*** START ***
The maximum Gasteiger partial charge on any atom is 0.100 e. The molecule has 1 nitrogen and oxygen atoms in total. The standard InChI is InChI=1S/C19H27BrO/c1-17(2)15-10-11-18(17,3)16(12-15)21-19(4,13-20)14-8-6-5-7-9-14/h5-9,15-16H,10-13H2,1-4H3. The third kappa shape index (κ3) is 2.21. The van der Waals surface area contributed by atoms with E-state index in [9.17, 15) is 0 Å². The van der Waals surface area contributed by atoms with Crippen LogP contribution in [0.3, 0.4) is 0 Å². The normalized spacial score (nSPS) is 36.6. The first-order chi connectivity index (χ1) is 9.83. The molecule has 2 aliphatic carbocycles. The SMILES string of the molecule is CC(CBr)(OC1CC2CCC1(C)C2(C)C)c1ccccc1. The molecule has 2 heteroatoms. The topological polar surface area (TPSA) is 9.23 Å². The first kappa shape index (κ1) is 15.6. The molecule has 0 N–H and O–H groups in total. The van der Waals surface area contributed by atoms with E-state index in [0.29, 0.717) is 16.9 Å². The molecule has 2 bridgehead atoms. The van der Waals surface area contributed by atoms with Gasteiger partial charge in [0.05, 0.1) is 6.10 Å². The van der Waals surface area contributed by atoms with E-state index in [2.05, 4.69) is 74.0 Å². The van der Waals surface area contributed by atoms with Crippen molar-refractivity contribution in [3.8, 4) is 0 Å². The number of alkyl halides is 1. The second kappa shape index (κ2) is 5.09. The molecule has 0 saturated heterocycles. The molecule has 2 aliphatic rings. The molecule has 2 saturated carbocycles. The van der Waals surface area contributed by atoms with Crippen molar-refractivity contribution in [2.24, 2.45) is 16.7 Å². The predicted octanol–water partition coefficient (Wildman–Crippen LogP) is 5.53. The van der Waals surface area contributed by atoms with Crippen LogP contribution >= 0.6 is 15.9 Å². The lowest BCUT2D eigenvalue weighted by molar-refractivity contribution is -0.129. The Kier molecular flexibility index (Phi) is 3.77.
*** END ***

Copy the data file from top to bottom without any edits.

The maximum Gasteiger partial charge on any atom is 0.100 e. The molecule has 1 nitrogen and oxygen atoms in total. The standard InChI is InChI=1S/C19H27BrO/c1-17(2)15-10-11-18(17,3)16(12-15)21-19(4,13-20)14-8-6-5-7-9-14/h5-9,15-16H,10-13H2,1-4H3. The third kappa shape index (κ3) is 2.21. The van der Waals surface area contributed by atoms with E-state index in [9.17, 15) is 0 Å². The van der Waals surface area contributed by atoms with Crippen LogP contribution in [0.3, 0.4) is 0 Å². The normalized spacial score (nSPS) is 36.6. The first-order chi connectivity index (χ1) is 9.83. The molecule has 2 aliphatic carbocycles. The SMILES string of the molecule is CC(CBr)(OC1CC2CCC1(C)C2(C)C)c1ccccc1. The molecule has 2 heteroatoms. The topological polar surface area (TPSA) is 9.23 Å². The first kappa shape index (κ1) is 15.6. The molecule has 0 N–H and O–H groups in total. The van der Waals surface area contributed by atoms with E-state index in [0.29, 0.717) is 16.9 Å². The molecule has 2 bridgehead atoms. The van der Waals surface area contributed by atoms with Gasteiger partial charge in [0.05, 0.1) is 6.10 Å². The van der Waals surface area contributed by atoms with E-state index in [2.05, 4.69) is 74.0 Å². The van der Waals surface area contributed by atoms with Crippen molar-refractivity contribution in [3.8, 4) is 0 Å². The number of alkyl halides is 1. The second kappa shape index (κ2) is 5.09. The molecule has 0 saturated heterocycles. The molecule has 2 aliphatic rings. The molecule has 2 saturated carbocycles. The van der Waals surface area contributed by atoms with Crippen molar-refractivity contribution in [2.24, 2.45) is 16.7 Å². The predicted octanol–water partition coefficient (Wildman–Crippen LogP) is 5.53. The van der Waals surface area contributed by atoms with Crippen LogP contribution >= 0.6 is 15.9 Å². The lowest BCUT2D eigenvalue weighted by molar-refractivity contribution is -0.129. The Kier molecular flexibility index (Phi) is 3.77.